So you’ve written a magnificent piece of work. You don’t see one single thing wrong with it. Then along comes the dreaded editor. Writing and editing do not need to be like water and oil. You can’t have one without the other. Editing writing is absolutely necessary and should never be overlooked.
In days of old, the image of an editor was some hardnosed, no-nonsense, and maybe even stubborn Type A personality. Often, editors for printed publication were trained in a totally separate realm from writers and journalists.
Online Writing and Editing–a new World
In the world of Internet writing, editing really has taken on a new form. The editors are often paid much less and have just as much, if not more, computer technology to keep in mind as they do the actual communication of an idea, sentence structure, and grammar.
Trust me, I’ve still had some rather grumpy editors in my days of writing online, but for the most part, writers and editors are creating a new world of their own. We have to work together. Things change all the time and new ideas have to be communicated in a productive way that takes some give and take. Many of these
editors have already written for various websites and online media sources and are seasoned writers that can offer a lot of useful information to other writers entering this new frontier.
Internet technology has proven to be the fastest new adoption of technology in history with no signs of slowing down. As a result, writers and editors from various industries have rewritten the rules and standards to fit to a new style of writing online that has yet to be defined completely.
Editing Writing does not mean losing Creativity
Writer’s first concern with having an editor review their writing is usually that a beautiful collection of words will be hacked from their work. But a writer must keep in mind that editing writing is for looking at the work objectively and any changes cannot be taken personally. Easier said than done at times because writers become quite sentimental and involved in their “wordly” creation.
On top of normal janitorial-type editing, your editor should also keep an eye out for keyword placement, good headlines that readers will want to click on, calls to action, and scannability. (The actual form that the writing takes upon first sight is a big deal, if it doesn’t look easy to scan, it will get bounced.)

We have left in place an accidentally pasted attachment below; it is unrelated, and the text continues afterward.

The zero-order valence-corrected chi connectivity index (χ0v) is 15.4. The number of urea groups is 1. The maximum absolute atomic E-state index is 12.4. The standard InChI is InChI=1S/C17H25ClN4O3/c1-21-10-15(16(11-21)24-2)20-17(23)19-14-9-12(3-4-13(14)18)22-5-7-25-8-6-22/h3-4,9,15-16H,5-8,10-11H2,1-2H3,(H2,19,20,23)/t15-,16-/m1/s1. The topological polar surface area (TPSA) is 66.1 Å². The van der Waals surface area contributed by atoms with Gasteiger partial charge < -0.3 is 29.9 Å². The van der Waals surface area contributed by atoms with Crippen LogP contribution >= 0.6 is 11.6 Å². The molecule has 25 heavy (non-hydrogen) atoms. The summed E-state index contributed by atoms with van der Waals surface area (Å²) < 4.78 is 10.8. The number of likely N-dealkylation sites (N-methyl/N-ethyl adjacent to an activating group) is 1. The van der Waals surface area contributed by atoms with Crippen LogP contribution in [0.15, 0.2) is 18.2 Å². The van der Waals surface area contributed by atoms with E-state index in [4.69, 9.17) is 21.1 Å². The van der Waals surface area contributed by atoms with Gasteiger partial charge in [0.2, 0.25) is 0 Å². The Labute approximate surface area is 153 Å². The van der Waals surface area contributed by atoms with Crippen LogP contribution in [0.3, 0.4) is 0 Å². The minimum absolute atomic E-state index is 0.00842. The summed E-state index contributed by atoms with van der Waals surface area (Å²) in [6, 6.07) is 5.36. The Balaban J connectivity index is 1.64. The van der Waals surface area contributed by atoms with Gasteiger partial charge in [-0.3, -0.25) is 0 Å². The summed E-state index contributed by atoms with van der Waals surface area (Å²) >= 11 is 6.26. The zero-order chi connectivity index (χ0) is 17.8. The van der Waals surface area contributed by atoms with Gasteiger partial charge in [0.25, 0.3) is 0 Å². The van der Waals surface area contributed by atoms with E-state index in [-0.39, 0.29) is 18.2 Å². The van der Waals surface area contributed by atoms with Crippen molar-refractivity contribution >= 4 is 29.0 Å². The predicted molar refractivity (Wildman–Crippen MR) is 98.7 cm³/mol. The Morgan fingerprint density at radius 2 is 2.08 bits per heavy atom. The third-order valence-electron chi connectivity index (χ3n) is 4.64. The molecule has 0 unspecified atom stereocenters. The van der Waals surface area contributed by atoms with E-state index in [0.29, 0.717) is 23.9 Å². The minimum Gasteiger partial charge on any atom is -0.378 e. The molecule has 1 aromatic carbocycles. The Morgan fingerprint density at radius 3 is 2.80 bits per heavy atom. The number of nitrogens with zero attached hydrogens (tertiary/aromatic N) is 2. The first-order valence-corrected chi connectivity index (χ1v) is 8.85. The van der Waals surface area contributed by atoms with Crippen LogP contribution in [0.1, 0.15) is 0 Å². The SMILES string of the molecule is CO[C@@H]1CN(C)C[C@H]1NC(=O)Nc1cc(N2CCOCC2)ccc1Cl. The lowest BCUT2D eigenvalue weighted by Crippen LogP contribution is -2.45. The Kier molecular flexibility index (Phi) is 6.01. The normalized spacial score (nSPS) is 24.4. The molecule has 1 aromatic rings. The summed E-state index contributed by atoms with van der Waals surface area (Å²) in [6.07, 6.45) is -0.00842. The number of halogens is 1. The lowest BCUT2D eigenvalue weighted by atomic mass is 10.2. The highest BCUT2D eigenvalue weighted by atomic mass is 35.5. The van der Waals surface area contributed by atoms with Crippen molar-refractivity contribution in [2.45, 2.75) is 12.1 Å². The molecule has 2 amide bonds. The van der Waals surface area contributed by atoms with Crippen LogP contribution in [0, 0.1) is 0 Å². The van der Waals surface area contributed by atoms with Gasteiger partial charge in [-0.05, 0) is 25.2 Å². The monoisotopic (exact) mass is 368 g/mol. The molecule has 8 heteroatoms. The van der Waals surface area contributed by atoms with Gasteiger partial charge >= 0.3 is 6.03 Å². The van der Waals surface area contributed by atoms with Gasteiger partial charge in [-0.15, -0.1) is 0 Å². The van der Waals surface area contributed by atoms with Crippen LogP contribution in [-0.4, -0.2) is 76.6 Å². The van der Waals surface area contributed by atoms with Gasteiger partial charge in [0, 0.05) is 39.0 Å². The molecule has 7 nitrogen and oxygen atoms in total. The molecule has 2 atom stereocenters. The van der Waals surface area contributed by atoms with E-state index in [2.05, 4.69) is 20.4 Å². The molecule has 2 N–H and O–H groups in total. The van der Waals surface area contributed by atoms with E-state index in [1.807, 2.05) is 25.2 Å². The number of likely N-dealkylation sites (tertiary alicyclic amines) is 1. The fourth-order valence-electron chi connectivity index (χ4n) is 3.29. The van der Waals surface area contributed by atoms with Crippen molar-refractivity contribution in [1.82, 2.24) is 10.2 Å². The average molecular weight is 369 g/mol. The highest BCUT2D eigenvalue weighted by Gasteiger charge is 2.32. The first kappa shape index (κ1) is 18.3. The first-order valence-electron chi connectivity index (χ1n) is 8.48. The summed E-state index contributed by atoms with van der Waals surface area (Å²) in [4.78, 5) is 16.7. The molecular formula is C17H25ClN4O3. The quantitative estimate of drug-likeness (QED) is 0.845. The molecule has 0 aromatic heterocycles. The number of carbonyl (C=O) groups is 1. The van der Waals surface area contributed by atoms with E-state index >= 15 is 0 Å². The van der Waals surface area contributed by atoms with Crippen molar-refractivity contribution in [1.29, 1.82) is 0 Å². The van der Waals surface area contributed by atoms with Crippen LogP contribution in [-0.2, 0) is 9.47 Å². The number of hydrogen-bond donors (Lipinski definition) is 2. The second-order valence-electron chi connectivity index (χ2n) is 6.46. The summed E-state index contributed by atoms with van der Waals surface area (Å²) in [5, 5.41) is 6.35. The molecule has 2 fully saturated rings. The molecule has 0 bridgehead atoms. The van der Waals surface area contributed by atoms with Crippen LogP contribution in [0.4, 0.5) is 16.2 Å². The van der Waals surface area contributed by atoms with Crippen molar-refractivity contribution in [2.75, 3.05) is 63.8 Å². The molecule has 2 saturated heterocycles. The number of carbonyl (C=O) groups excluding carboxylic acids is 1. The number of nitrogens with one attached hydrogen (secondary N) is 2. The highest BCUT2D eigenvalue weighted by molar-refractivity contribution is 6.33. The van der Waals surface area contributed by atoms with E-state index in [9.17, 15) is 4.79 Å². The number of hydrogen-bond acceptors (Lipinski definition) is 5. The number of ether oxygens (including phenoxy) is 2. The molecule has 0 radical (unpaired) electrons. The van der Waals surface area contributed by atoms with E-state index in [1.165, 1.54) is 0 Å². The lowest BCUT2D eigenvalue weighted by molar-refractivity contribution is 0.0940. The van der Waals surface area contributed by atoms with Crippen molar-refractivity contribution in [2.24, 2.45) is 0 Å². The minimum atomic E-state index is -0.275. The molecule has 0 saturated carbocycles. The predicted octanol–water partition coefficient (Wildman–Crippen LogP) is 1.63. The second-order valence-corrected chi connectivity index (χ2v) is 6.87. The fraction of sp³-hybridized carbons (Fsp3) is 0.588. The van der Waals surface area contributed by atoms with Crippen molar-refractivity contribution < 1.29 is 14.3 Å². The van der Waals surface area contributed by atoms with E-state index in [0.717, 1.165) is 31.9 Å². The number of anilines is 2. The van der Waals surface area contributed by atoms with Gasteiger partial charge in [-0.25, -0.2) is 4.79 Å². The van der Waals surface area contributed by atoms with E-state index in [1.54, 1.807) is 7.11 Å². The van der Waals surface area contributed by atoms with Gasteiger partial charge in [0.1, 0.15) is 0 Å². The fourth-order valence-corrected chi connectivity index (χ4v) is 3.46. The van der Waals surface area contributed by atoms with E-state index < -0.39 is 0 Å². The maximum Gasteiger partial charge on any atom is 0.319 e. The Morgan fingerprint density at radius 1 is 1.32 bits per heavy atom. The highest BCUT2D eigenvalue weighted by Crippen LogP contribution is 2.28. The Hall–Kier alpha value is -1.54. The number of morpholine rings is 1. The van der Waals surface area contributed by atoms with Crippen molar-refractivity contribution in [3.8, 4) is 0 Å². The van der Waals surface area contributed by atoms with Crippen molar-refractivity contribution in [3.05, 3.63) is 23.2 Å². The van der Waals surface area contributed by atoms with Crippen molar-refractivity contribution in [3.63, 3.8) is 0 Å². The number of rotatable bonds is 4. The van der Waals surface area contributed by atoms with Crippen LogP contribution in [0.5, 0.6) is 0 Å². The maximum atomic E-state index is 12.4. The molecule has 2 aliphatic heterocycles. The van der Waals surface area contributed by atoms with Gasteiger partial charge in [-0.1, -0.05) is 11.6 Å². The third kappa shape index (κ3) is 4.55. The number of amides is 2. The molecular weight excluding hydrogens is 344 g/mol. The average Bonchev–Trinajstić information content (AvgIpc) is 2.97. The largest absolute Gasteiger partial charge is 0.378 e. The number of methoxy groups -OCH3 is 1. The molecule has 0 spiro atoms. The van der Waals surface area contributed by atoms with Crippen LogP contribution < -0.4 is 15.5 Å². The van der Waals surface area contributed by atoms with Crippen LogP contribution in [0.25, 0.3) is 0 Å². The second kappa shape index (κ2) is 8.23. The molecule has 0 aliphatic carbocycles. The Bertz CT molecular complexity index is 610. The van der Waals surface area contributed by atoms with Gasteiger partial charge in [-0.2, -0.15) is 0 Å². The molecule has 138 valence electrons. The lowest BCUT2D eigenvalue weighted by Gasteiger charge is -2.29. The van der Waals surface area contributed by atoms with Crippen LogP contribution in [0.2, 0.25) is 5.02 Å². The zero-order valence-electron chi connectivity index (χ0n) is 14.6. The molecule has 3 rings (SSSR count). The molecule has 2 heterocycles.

A respectful relationship between a writer and editor will usually work as smooth as butter, but there are other times when you may be working with a new editor. Depending on what you are charging for your writing, you may allow a couple of edits from the client. This is always a learning experience as the client molds the vision that they have while the writer and editor try to keep things up to the standards that are used for submitting material online.
All Writers Need Editors
Even the very best writers rely on editors to help them enhance their work. It doesn’t matter what kind of writer either. Authors of books, magazine articles, advertisements, blogs, and short stories all benefit from a great editor. A writer may have a compelling story but be unable to convey it properly to the reader. That’s where an editor can make a world of difference.
Not only does an editor help you tell your story (a content editor) but grammar, punctuation, and spelling also must be meticulously checked. Copy editing will take care of all those issues. It is often too easy for common errors to be overlooked when the writer is looking at their work in the grand scheme—not the details. There is nothing worse than reading something and catching errors that copy editing could have fixed. Readers may take their focus from the written narrative to the errors.
Writing and Editing—a Perfect Match
No matter what your skill set or what you are writing about, an editor should be your best friend. Editing writing is their specialty. Keep writing yours. The two together are a match made in heaven.